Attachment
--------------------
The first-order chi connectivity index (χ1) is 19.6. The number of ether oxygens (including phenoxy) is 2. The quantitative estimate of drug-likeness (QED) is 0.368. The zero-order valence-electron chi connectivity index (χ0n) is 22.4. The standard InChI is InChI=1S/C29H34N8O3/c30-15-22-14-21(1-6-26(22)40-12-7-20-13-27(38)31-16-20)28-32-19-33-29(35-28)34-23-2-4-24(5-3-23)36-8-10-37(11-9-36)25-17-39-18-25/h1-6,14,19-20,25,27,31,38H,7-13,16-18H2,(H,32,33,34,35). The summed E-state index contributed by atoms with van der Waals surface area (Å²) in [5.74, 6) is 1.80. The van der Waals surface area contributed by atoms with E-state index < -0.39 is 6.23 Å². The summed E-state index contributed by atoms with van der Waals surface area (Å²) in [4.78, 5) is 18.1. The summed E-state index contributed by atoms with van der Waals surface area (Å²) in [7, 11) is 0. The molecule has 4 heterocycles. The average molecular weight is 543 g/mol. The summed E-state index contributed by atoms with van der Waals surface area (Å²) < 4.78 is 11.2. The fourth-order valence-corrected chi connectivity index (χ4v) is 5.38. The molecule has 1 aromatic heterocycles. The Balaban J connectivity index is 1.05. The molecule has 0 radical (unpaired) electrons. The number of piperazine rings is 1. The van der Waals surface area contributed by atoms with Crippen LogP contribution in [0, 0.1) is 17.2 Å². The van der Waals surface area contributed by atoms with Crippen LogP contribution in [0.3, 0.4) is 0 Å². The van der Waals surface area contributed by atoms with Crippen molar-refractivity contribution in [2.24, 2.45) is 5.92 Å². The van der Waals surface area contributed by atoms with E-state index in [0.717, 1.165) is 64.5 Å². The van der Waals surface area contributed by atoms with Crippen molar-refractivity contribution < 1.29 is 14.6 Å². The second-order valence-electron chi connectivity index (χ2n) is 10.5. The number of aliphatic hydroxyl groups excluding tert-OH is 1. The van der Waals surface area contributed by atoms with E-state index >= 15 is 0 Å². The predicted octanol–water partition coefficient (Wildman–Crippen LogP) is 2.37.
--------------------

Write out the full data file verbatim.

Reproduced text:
The first-order chi connectivity index (χ1) is 19.6. The number of ether oxygens (including phenoxy) is 2. The quantitative estimate of drug-likeness (QED) is 0.368. The zero-order valence-electron chi connectivity index (χ0n) is 22.4. The standard InChI is InChI=1S/C29H34N8O3/c30-15-22-14-21(1-6-26(22)40-12-7-20-13-27(38)31-16-20)28-32-19-33-29(35-28)34-23-2-4-24(5-3-23)36-8-10-37(11-9-36)25-17-39-18-25/h1-6,14,19-20,25,27,31,38H,7-13,16-18H2,(H,32,33,34,35). The summed E-state index contributed by atoms with van der Waals surface area (Å²) in [5.74, 6) is 1.80. The van der Waals surface area contributed by atoms with E-state index < -0.39 is 6.23 Å². The summed E-state index contributed by atoms with van der Waals surface area (Å²) in [4.78, 5) is 18.1. The summed E-state index contributed by atoms with van der Waals surface area (Å²) in [7, 11) is 0. The molecule has 4 heterocycles. The average molecular weight is 543 g/mol. The summed E-state index contributed by atoms with van der Waals surface area (Å²) < 4.78 is 11.2. The fourth-order valence-corrected chi connectivity index (χ4v) is 5.38. The molecule has 1 aromatic heterocycles. The Balaban J connectivity index is 1.05. The molecule has 0 radical (unpaired) electrons. The number of piperazine rings is 1. The van der Waals surface area contributed by atoms with Crippen LogP contribution in [0, 0.1) is 17.2 Å². The van der Waals surface area contributed by atoms with Crippen LogP contribution in [0.3, 0.4) is 0 Å². The van der Waals surface area contributed by atoms with Crippen molar-refractivity contribution in [2.24, 2.45) is 5.92 Å². The van der Waals surface area contributed by atoms with E-state index in [0.717, 1.165) is 64.5 Å². The van der Waals surface area contributed by atoms with Crippen molar-refractivity contribution < 1.29 is 14.6 Å². The second-order valence-electron chi connectivity index (χ2n) is 10.5. The number of aliphatic hydroxyl groups excluding tert-OH is 1. The van der Waals surface area contributed by atoms with E-state index >= 15 is 0 Å². The predicted octanol–water partition coefficient (Wildman–Crippen LogP) is 2.37.